Phil Parker (tigertoy) wrote,
Phil Parker

Book review: A Brother's Price

Today's book review is A Brother's Price by Wen Spencer.

This is a standalone novel, unrelated to any of Spencer's other works.

I had thought that I'd read all of Spencer's published novels, but I'd somehow missed this one.  It's sort of a fantasy, in that it takes place on an alternate earth.  There's no magic, but technology roughly that of America in the early 1800s.  There seems to be a very stable society that's built up hundreds of years of history with all of the social fabric tied to the fact that in this world there are about 10 women for every man.  The resulting society is laid out in detail and is internally consistent enough to be very believable.  It reverses every traditional assumption in our society about gender roles; obviously, it's intended to force the reader to think about how society treats women.  I think a lot of people would find it annoyingly heavy-handed.  I also think that it would make a lot of people squirm when they realized how uncomfortable the gender role assumptions feel when they're reversed, because they probably realize that they wouldn't find any of the situations anywhere near so uncomfortable if they weren't reversed.

The plot is a little thin -- some things just fall perfectly into place after they're suggested, without really working for them -- but it's a pretty fair adventure and the characters are likable.  One huge, glaring physics-violation plot hole that I'll mention under the cut.  A fun read, but the story is too shallow to be great.  The gender role speculation is interesting, but again doesn't rise to the level of great.

8 out of 10.


I got distracted writing this a few days ago, and now I have other stuff I need to post, so I'm going to be more brief than usual.

Jerin's mothers and older sisters are off on business.  His middle sisters, his own age, are going behind their mother's backs to court a neighbor, which would mean Jerin would be swapped as a husband for their son, a fate he finds horrible.  Then armed strangers run through the property and leave a beaten woman to drown in the creek.  Jerin, being the strongest person there, carries her into the house.  Her sister Princess Rensselaer arrives shortly and it's revealed that she is Princess Odelia.  The princesses are tracking down gun smugglers.  Romantic sparks fly between Jerin and Ren, and Ren arranges to have Jerin presented at court to receive his medal.  Jerin is accosted by a mysterious stranger who kisses him.  Ren and Odelia want to marry Jerin, but they need to track down the missing Princess Halley to get her to agree as well.  Jerin finds his way into the middle of a secret conspiracy.  The Porter sisters were responsible for the murder of Ren's father and also for a theater bombing that killed Ren's oldest sisters and Keifer Porter, who had been the royal husband.  Jerin discovers that Kij, the leader of the Porters, was sleeping with Keifer, legally her brother though not biologically.  Jerin is kidnapped.  The mysterious stranger rescues him, but they get caught again.  They're being held on a steamboat, and when they succeed in killing their guards, they disable the boat which then goes over the big waterfall.  Jerin, the stranger, who is really Princess Halley of course, and all the other important good guys somehow survive the accident.  Jerin marries the princesses and his price buys Cullen as a bride for his own sisters.  The Porters are defeated and they all live happily ever after.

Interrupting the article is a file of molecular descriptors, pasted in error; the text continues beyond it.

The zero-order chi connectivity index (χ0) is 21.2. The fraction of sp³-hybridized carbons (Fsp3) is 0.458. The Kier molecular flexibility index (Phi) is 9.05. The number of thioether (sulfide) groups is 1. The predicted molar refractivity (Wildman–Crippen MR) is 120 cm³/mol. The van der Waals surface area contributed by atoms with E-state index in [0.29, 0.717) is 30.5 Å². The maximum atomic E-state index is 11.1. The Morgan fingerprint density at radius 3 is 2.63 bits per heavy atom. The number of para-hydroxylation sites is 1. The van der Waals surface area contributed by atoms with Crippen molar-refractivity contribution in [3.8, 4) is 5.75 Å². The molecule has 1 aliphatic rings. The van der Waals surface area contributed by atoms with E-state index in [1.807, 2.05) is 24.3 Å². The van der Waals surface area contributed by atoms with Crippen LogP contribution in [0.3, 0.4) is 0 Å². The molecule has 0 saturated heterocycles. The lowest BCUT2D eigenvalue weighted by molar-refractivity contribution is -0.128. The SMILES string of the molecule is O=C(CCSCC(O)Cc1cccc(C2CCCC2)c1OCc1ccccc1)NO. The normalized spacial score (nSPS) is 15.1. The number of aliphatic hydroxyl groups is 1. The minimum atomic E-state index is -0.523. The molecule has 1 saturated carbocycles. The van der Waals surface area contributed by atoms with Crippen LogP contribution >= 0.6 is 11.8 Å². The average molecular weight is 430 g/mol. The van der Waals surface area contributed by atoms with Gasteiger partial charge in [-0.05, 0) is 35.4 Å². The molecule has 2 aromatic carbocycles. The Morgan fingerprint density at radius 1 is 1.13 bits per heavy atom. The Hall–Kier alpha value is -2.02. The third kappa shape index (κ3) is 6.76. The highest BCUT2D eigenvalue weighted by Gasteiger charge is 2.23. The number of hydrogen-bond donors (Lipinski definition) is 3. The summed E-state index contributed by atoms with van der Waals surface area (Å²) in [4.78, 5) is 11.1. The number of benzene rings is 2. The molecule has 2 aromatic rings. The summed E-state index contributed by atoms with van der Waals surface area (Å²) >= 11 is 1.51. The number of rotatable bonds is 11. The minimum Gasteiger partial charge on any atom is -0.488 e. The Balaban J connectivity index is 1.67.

Almost all of this book takes place at a pretty decent level of realism.  There's no magic, the tech level of steamboats and cannons seems to be fairly consistent, the unbalanced sex ratio is justified by some historical plague, and the extreme chastity rules are justified because syphilis is endemic; they know what it is but they don't have any way to cure it.  It's all solid enough that it was really jarring to have a climactic scene in which the heroes go over a major waterfall aboard a steamboat -- it doesn't give an exact figure, but it's referred to as hundreds of feet high -- and survive not only the plunge, but the subsequent wreck when the ship that went over the waterfall runs into the boats below the falls.  Maybe I'm making some false assumptions about how likely it would be to survive going over Niagara-falls-but-taller in a steamboat, but it sure seems to me that this one scene devolves to extreme cartoon physics.  I'm thinking that the ship going over the falls would be reduced to kindling and passengers aboard it would be turned into goo before they even had the chance to drown.  It rankled.
Tags: book review, fantasy, wen spencer
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